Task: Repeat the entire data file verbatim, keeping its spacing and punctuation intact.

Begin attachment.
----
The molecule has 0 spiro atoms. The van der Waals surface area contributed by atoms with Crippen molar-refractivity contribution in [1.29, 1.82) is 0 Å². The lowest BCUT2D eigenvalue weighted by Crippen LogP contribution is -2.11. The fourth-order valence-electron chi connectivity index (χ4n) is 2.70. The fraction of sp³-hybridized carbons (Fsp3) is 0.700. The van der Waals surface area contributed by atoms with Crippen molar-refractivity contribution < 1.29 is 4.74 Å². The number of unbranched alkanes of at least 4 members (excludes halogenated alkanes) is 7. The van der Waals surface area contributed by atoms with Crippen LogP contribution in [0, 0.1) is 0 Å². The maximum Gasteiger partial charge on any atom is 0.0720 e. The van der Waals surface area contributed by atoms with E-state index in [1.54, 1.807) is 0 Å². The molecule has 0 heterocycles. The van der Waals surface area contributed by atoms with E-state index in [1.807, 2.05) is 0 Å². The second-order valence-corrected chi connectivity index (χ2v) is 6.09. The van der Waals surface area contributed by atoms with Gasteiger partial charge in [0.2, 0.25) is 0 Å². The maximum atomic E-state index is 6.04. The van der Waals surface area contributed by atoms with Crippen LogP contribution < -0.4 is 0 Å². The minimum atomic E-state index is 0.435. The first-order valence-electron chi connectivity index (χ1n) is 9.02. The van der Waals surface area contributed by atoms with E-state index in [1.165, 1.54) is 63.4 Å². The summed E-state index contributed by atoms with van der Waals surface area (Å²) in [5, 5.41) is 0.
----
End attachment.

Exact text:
The molecule has 0 spiro atoms. The van der Waals surface area contributed by atoms with Crippen molar-refractivity contribution in [1.29, 1.82) is 0 Å². The lowest BCUT2D eigenvalue weighted by Crippen LogP contribution is -2.11. The fourth-order valence-electron chi connectivity index (χ4n) is 2.70. The fraction of sp³-hybridized carbons (Fsp3) is 0.700. The van der Waals surface area contributed by atoms with Crippen molar-refractivity contribution < 1.29 is 4.74 Å². The number of unbranched alkanes of at least 4 members (excludes halogenated alkanes) is 7. The van der Waals surface area contributed by atoms with Crippen LogP contribution in [0, 0.1) is 0 Å². The maximum Gasteiger partial charge on any atom is 0.0720 e. The van der Waals surface area contributed by atoms with E-state index in [1.54, 1.807) is 0 Å². The molecule has 0 heterocycles. The van der Waals surface area contributed by atoms with E-state index in [1.807, 2.05) is 0 Å². The second-order valence-corrected chi connectivity index (χ2v) is 6.09. The van der Waals surface area contributed by atoms with Gasteiger partial charge in [0.2, 0.25) is 0 Å². The maximum atomic E-state index is 6.04. The van der Waals surface area contributed by atoms with Crippen LogP contribution < -0.4 is 0 Å². The minimum atomic E-state index is 0.435. The first-order valence-electron chi connectivity index (χ1n) is 9.02. The van der Waals surface area contributed by atoms with E-state index in [1.165, 1.54) is 63.4 Å². The summed E-state index contributed by atoms with van der Waals surface area (Å²) in [5, 5.41) is 0.